-Medications. Medications can cause issues with weakened tooth formation when taken as a child and may cause an acidic, dry, or irritated oral environment in an adult.

-Poor Dietary Habits. This includes frequent snacking. High acid beverages, high carb/sugary foods.

-Anatomy and Genetics.  The way teeth form has a direct effect on how and where plaque will stick. The presence of deep pits and fissures in your teeth cannot be easily cleaned with a toothbrush and so, become the ideal place for plaque bacteria to invade. There are certain genetic codes that allow for missing teeth, malformed teeth, highly irregular enamel or dentin. These teeth are generally more prone to decay.

-Dental Appliances. This includes wearing of partial dentures, braces, space maintainers, or other orthodontic appliances.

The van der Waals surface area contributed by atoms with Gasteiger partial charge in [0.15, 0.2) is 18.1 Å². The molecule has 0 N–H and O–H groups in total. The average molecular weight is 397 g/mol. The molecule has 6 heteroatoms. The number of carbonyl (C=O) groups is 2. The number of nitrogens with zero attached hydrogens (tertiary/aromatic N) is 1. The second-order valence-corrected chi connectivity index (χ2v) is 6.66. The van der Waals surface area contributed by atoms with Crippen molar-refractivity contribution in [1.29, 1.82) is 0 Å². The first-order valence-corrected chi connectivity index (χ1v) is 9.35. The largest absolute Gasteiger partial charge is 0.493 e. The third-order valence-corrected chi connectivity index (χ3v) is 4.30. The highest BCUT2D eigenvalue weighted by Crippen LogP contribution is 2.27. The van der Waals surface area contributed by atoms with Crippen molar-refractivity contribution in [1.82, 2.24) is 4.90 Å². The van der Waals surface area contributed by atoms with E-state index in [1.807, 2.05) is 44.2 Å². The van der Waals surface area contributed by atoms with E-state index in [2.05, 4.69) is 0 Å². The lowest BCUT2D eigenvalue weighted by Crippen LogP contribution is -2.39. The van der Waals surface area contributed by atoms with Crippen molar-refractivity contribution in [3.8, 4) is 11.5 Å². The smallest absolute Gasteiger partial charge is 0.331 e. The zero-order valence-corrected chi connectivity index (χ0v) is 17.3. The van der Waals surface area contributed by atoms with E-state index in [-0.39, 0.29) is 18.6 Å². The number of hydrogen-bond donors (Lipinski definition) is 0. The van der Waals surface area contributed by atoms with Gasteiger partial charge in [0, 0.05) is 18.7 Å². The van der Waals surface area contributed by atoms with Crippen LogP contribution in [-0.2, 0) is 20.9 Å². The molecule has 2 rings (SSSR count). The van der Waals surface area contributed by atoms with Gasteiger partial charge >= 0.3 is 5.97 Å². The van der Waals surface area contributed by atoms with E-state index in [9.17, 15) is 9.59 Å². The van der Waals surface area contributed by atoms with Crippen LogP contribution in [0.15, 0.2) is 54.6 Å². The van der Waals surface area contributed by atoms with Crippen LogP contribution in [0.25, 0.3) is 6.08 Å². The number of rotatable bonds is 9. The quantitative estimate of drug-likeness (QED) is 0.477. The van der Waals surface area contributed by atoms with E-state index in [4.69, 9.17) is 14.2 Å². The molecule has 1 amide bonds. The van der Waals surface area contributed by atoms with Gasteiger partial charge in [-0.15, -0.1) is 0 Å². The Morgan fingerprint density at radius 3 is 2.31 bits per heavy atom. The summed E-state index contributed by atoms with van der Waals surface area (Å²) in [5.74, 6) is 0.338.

Options For Preventive Care

Instead of waiting for a problem to occur which will require repair with dental restorations, (fillings) try to prevent it instead. If  tooth decay has taken hold , know that there are a few tricks in the arsenal to combat future decay. Preventive solutions include:

-Nutritional Counseling. After creating a log of your dietary intake for 1-2 weeks, your dentist may be able to help you find the food items that are putting you at greater risk for tooth decay.

-Fluoride Treatments. Fluoride rinses, toothpastes, gels worn in custom trays, and varnishes placed by your dentist allow the enamel surface to harden and protect itself against bacterial invasion.

-Chlorhexidine Gluconate. This oral rinse has the ability to disrupt bacterial metabolism. The downside is chlorhexidine cannot be combined with fluoride, it tends to cause staining, and it does not do well vs Lactobacillus.